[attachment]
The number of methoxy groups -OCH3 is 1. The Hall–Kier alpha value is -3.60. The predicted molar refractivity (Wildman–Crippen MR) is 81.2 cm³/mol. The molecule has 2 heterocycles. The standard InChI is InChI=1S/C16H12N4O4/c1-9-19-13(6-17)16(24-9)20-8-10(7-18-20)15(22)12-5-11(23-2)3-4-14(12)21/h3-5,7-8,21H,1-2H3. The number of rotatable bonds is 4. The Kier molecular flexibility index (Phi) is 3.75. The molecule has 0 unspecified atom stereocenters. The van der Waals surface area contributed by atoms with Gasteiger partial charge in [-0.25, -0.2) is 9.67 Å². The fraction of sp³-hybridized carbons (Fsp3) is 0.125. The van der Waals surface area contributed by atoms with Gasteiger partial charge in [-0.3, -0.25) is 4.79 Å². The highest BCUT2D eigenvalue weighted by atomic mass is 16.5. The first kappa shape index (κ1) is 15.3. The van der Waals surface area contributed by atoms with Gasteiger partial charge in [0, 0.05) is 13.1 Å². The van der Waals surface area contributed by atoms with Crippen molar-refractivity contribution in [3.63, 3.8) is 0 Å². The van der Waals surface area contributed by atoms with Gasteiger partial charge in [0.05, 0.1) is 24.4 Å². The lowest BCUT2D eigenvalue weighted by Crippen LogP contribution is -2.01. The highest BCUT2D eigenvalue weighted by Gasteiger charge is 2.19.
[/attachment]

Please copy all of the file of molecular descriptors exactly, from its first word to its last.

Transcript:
The number of methoxy groups -OCH3 is 1. The Hall–Kier alpha value is -3.60. The predicted molar refractivity (Wildman–Crippen MR) is 81.2 cm³/mol. The molecule has 2 heterocycles. The standard InChI is InChI=1S/C16H12N4O4/c1-9-19-13(6-17)16(24-9)20-8-10(7-18-20)15(22)12-5-11(23-2)3-4-14(12)21/h3-5,7-8,21H,1-2H3. The number of rotatable bonds is 4. The Kier molecular flexibility index (Phi) is 3.75. The molecule has 0 unspecified atom stereocenters. The van der Waals surface area contributed by atoms with Gasteiger partial charge in [-0.25, -0.2) is 9.67 Å². The fraction of sp³-hybridized carbons (Fsp3) is 0.125. The van der Waals surface area contributed by atoms with Gasteiger partial charge in [-0.3, -0.25) is 4.79 Å². The highest BCUT2D eigenvalue weighted by atomic mass is 16.5. The first kappa shape index (κ1) is 15.3. The van der Waals surface area contributed by atoms with Gasteiger partial charge in [0, 0.05) is 13.1 Å². The van der Waals surface area contributed by atoms with Crippen molar-refractivity contribution in [3.63, 3.8) is 0 Å². The van der Waals surface area contributed by atoms with Gasteiger partial charge in [0.05, 0.1) is 24.4 Å². The lowest BCUT2D eigenvalue weighted by Crippen LogP contribution is -2.01. The highest BCUT2D eigenvalue weighted by Gasteiger charge is 2.19.